Net result for orchardists

FOX ON THE RUN: Member for Orange Andrew Gee with orchardists Peter West, Guy Gaeta and David Gartrell have something to celebrate.
Photo: STEVE GOSCH 0819sgnetting1

FOX ON THE RUN: Member for Orange Andrew Gee with orchardists Peter West, Guy Gaeta and David Gartrell have something to celebrate. Photo: STEVE GOSCH 0819sgnetting1

THE activism of a passionate group of orchardists has finally paid dividends with growers in the Orange region now able to access funding from the state government’s $4 million flying fox netting program.

The assistance had previously only been available to growers in the Sydney basin and Central Coast regions, however it’s now been extended to all NSW growers who are experiencing damage from flying foxes (or fruit bats).

The funding is available for throw netting as well as fully-secured netting.

Orchardist Guy Gaeta said he would probably spend close to $100,000 on netting to cover his land at a cost of around $10,000 per hectare.

“It’s worth the money, when your apples and your cherries are getting destroyed in front of your face, it’s worth it,” Mr Gaeta said.

Orchardist David Gartrell said there are approximately 30 fruit growers in the area who may look at buying the netting which would not only protect fruit from bats, but would also prevent hail damage.

“It [the nets] eliminates another risk in the production process,” Mr Gartrell said.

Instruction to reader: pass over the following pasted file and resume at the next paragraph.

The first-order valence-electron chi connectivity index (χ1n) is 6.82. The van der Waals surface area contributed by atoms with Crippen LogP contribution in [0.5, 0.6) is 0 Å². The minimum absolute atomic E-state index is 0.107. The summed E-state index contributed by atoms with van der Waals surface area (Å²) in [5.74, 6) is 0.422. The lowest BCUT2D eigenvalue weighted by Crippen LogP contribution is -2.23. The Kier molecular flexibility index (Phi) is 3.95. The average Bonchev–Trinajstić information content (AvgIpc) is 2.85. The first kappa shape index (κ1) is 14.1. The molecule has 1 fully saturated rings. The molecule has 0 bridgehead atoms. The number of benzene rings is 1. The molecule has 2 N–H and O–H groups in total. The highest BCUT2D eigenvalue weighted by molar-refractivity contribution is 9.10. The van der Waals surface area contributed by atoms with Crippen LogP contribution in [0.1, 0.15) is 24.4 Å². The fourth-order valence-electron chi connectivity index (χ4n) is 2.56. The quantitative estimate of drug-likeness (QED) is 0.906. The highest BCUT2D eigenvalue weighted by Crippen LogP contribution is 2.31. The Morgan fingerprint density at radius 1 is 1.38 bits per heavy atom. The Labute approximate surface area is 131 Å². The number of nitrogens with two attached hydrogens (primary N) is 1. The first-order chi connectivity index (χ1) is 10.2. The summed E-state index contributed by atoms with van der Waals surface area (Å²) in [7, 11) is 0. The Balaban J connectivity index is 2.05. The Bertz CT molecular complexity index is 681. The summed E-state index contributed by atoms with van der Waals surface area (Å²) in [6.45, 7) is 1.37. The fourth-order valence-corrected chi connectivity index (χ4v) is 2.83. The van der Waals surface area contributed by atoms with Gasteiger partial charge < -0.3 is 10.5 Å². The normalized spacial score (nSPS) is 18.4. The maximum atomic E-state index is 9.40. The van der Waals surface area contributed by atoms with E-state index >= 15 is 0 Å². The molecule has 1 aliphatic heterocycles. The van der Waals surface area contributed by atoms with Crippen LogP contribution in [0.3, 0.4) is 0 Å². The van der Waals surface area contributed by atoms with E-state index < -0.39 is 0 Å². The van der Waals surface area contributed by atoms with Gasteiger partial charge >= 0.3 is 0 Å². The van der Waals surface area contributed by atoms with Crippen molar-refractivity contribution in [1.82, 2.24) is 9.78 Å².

Member for Orange Andrew Gee said the growers needed to be given credit for the program’s extension.

“They wanted a solution before the next harvest,” Mr Gee said.

“This is good news and something local orchardists have been fighting for a long time, and they’ve been very professional in the way they’ve gone about their lobbying.”

Mr Gee said there was now light at the end of the tunnel with many orchardists relieved they no longer have to shoot the bats.

He said most orchardists don’t have the capital to spend millions of dollars on netting, but this program would significantly reduce the cost of the netting and he urged them to apply for the assistance before the funds run out.

“They’d better get in quick,” he said.

Mr Gee said bats impact on regional communities in different ways. 

“Here in Orange the bats infest orchards causing hundreds of thousands of dollars of damage,” Mr Gee said.

“Our orchardists do it tough enough without having to deal with this added burden.”

Mr Gee encouraged interested fruit growers to get in touch with the NSW Rural Assistance Authority as soon as possible.

The Netting Subsidy Program is administered by the NSW Rural Assistance Authority and more information can be found at www.raa.nsw.gov.au/assistance/flying-fox-netting or by phoning 1800 678 593.

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